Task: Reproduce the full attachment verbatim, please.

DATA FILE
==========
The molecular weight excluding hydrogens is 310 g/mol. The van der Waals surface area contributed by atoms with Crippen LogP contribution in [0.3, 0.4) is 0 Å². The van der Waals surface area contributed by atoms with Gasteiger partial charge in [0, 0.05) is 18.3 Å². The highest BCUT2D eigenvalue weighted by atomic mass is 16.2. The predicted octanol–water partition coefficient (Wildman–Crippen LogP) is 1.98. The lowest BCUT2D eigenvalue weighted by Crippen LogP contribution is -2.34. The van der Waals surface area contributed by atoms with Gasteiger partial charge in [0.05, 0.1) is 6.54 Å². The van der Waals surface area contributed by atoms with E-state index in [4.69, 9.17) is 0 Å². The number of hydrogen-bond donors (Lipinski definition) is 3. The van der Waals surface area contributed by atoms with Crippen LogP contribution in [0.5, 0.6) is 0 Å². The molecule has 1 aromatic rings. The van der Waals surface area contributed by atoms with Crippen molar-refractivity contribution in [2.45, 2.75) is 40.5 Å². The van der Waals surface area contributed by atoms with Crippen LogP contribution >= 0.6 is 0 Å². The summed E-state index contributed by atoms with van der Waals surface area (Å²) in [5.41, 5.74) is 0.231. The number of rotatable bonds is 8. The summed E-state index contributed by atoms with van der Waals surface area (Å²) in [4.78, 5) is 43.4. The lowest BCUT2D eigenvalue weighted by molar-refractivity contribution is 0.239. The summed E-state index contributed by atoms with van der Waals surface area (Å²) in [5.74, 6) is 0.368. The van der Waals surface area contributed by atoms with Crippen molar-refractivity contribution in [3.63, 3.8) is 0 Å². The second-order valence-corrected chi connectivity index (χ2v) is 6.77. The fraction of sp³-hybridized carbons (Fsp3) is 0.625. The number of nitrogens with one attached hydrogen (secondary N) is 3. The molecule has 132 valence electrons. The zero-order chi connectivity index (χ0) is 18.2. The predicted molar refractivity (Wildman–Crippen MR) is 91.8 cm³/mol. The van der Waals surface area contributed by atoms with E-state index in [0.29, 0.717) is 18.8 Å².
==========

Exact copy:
The molecular weight excluding hydrogens is 310 g/mol. The van der Waals surface area contributed by atoms with Crippen LogP contribution in [0.3, 0.4) is 0 Å². The van der Waals surface area contributed by atoms with Gasteiger partial charge in [0, 0.05) is 18.3 Å². The highest BCUT2D eigenvalue weighted by atomic mass is 16.2. The predicted octanol–water partition coefficient (Wildman–Crippen LogP) is 1.98. The lowest BCUT2D eigenvalue weighted by Crippen LogP contribution is -2.34. The van der Waals surface area contributed by atoms with Gasteiger partial charge in [0.05, 0.1) is 6.54 Å². The van der Waals surface area contributed by atoms with E-state index in [4.69, 9.17) is 0 Å². The number of hydrogen-bond donors (Lipinski definition) is 3. The van der Waals surface area contributed by atoms with Crippen LogP contribution in [0.5, 0.6) is 0 Å². The molecule has 1 aromatic rings. The van der Waals surface area contributed by atoms with Crippen molar-refractivity contribution in [2.45, 2.75) is 40.5 Å². The van der Waals surface area contributed by atoms with Crippen LogP contribution >= 0.6 is 0 Å². The summed E-state index contributed by atoms with van der Waals surface area (Å²) in [5.41, 5.74) is 0.231. The number of rotatable bonds is 8. The summed E-state index contributed by atoms with van der Waals surface area (Å²) in [4.78, 5) is 43.4. The lowest BCUT2D eigenvalue weighted by molar-refractivity contribution is 0.239. The summed E-state index contributed by atoms with van der Waals surface area (Å²) in [5.74, 6) is 0.368. The van der Waals surface area contributed by atoms with Crippen molar-refractivity contribution in [3.63, 3.8) is 0 Å². The second-order valence-corrected chi connectivity index (χ2v) is 6.77. The fraction of sp³-hybridized carbons (Fsp3) is 0.625. The number of nitrogens with one attached hydrogen (secondary N) is 3. The molecule has 132 valence electrons. The zero-order chi connectivity index (χ0) is 18.2. The predicted molar refractivity (Wildman–Crippen MR) is 91.8 cm³/mol. The van der Waals surface area contributed by atoms with E-state index in [0.29, 0.717) is 18.8 Å².